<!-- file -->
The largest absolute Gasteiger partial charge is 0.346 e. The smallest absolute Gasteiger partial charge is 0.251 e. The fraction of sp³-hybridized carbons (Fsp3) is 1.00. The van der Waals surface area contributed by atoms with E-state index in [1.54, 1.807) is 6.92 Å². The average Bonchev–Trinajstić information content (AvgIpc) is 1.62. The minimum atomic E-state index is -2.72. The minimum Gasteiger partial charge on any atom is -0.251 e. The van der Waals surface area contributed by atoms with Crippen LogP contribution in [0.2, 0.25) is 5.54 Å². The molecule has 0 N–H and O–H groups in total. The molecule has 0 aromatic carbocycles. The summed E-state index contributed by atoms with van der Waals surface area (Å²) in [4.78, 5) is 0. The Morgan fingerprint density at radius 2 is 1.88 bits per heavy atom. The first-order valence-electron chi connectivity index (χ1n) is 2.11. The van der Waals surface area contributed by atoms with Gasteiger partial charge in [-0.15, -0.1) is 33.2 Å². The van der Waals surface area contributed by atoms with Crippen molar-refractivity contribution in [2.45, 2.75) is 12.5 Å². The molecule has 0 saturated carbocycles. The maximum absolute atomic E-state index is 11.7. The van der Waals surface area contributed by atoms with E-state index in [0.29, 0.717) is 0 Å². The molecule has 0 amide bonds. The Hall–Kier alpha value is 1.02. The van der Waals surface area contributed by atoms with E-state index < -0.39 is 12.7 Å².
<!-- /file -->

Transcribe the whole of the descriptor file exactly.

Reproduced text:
The largest absolute Gasteiger partial charge is 0.346 e. The smallest absolute Gasteiger partial charge is 0.251 e. The fraction of sp³-hybridized carbons (Fsp3) is 1.00. The van der Waals surface area contributed by atoms with E-state index in [1.54, 1.807) is 6.92 Å². The average Bonchev–Trinajstić information content (AvgIpc) is 1.62. The minimum atomic E-state index is -2.72. The minimum Gasteiger partial charge on any atom is -0.251 e. The van der Waals surface area contributed by atoms with Crippen LogP contribution in [0.2, 0.25) is 5.54 Å². The molecule has 0 N–H and O–H groups in total. The molecule has 0 aromatic carbocycles. The summed E-state index contributed by atoms with van der Waals surface area (Å²) in [4.78, 5) is 0. The Morgan fingerprint density at radius 2 is 1.88 bits per heavy atom. The first-order valence-electron chi connectivity index (χ1n) is 2.11. The van der Waals surface area contributed by atoms with Gasteiger partial charge in [-0.15, -0.1) is 33.2 Å². The van der Waals surface area contributed by atoms with Crippen molar-refractivity contribution in [2.45, 2.75) is 12.5 Å². The molecule has 0 saturated carbocycles. The maximum absolute atomic E-state index is 11.7. The van der Waals surface area contributed by atoms with E-state index in [0.29, 0.717) is 0 Å². The molecule has 0 amide bonds. The Hall–Kier alpha value is 1.02. The van der Waals surface area contributed by atoms with E-state index < -0.39 is 12.7 Å².